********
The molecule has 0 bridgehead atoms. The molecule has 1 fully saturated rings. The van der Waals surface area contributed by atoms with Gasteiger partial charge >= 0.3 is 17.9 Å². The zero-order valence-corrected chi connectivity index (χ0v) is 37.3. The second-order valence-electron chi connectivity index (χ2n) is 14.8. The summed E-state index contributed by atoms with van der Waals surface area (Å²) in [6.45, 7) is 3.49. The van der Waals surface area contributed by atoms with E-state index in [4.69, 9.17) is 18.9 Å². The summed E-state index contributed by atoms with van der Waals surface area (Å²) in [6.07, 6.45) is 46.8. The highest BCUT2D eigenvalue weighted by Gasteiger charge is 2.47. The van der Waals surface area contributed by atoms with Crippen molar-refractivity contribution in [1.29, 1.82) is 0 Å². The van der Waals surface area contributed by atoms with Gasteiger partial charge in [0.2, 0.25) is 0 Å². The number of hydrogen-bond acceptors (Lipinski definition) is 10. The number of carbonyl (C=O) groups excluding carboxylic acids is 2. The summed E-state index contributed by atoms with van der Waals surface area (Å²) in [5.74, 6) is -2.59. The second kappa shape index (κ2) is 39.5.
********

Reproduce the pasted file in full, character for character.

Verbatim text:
The molecule has 0 bridgehead atoms. The molecule has 1 fully saturated rings. The van der Waals surface area contributed by atoms with Gasteiger partial charge >= 0.3 is 17.9 Å². The zero-order valence-corrected chi connectivity index (χ0v) is 37.3. The second-order valence-electron chi connectivity index (χ2n) is 14.8. The summed E-state index contributed by atoms with van der Waals surface area (Å²) in [6.45, 7) is 3.49. The van der Waals surface area contributed by atoms with E-state index in [4.69, 9.17) is 18.9 Å². The summed E-state index contributed by atoms with van der Waals surface area (Å²) in [6.07, 6.45) is 46.8. The highest BCUT2D eigenvalue weighted by Gasteiger charge is 2.47. The van der Waals surface area contributed by atoms with Crippen molar-refractivity contribution in [1.29, 1.82) is 0 Å². The van der Waals surface area contributed by atoms with Gasteiger partial charge in [0.2, 0.25) is 0 Å². The number of hydrogen-bond acceptors (Lipinski definition) is 10. The number of carbonyl (C=O) groups excluding carboxylic acids is 2. The summed E-state index contributed by atoms with van der Waals surface area (Å²) in [5.74, 6) is -2.59. The second kappa shape index (κ2) is 39.5.